Daily Development for Wednesday, November 9, 2000

By: Patrick A. Randolph, Jr.
Professor of Law
UMKC School of Law
Of Counsel: Blackwell Sanders Peper Martin
Kansas City, Missouri

SERVITUDES; VALIDITY: Provision in CC&R's requiring that association and homeowners proceed to binding arbitration on construction or design defect claims is "unconscionable" and void.

Villa Milano Homeowners Association v. Il Davorge, 00 C.D.O.S. 8968 , No. G023526 (Cal. App. (4th Dist) 11/6/00)

The court notes that this is a case of first impression.

The clause in question in fact required that *any* dispute between the homeowners or the association on one side and the developer on the other side was required to be submitted to binding arbitration. The clause was included in CC&R's recorded two years before the sale of the first unit. In fact, the developer later failed and the property passed at foreclosure to its construction lender, and the units were sold thereafter.

Faced with numerous alleged construction defects, the association, representing the interests of the homeowners, brought suit against the developer, which responded with a demand for binding arbitration.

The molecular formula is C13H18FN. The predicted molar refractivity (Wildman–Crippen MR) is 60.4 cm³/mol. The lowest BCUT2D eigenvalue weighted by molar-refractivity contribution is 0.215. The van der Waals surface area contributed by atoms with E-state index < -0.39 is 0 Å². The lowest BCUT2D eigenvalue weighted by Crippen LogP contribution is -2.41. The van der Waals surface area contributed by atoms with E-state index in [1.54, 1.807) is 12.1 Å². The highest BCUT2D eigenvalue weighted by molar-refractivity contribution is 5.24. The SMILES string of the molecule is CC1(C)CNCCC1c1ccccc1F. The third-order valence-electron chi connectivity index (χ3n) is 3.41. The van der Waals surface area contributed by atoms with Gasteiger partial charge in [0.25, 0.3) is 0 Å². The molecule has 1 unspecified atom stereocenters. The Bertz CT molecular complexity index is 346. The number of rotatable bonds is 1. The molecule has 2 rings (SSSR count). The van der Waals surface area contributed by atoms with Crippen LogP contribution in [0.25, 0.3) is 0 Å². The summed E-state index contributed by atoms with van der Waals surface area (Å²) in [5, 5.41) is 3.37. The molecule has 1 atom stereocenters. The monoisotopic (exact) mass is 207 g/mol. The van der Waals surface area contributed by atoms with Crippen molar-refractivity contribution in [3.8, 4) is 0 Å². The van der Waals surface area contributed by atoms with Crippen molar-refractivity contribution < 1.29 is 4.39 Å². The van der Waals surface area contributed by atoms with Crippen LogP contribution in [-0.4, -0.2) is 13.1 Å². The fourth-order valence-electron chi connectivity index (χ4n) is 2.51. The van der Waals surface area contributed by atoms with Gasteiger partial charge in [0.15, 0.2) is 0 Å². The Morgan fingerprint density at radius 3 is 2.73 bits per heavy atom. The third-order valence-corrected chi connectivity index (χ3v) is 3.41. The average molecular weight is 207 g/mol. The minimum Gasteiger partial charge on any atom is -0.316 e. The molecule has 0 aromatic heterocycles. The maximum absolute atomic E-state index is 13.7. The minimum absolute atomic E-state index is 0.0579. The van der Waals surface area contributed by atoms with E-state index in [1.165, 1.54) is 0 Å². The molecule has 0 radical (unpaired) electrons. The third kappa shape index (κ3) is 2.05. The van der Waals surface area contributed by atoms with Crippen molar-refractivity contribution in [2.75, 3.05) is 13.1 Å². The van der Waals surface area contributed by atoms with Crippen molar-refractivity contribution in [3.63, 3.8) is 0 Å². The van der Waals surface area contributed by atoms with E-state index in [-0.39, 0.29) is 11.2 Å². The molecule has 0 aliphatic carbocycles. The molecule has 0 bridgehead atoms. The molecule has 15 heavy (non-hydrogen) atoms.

The trial court denied the petition, likening the arbitration clause to an adhesion contract and calling it "unAmerican."

 The appeals court affirmed, noting that California CCP Section 1298.7 provides home buyers the right to bring a judicial action for construction or design defect damages even when the purchase agreement contains a binding arbitration clause. It concluded that public policy will not permit a developer, who is unable to use a purchase agreement to block a home buyer' s access to a judicial forum, to cut off that access by circuitous means the CC&R' s.

The court starting out by confirming the analysis of the trial court that CC&R's in general constituted contracts of adhesion.

The developer argued that the trial court's ruling that the contract was an adhesion contract was erroneous because contract analysis should not apply. It contended that a different law - real property law instead of contract law - determined its rights. But the court indicated that it would not get bogged down in characterization issues. Whether in a real estate document or not, the right to enforce the covenant to arbitrate must necessarily be contractual. It noted that a court would compel arbitration only if a binding agreement to arbitrate existed. Thus, unless the CC&R's in fact constituted a valid agreement to arbitrate, as determined under contract law, the petition to compel arbitration would have to be denied.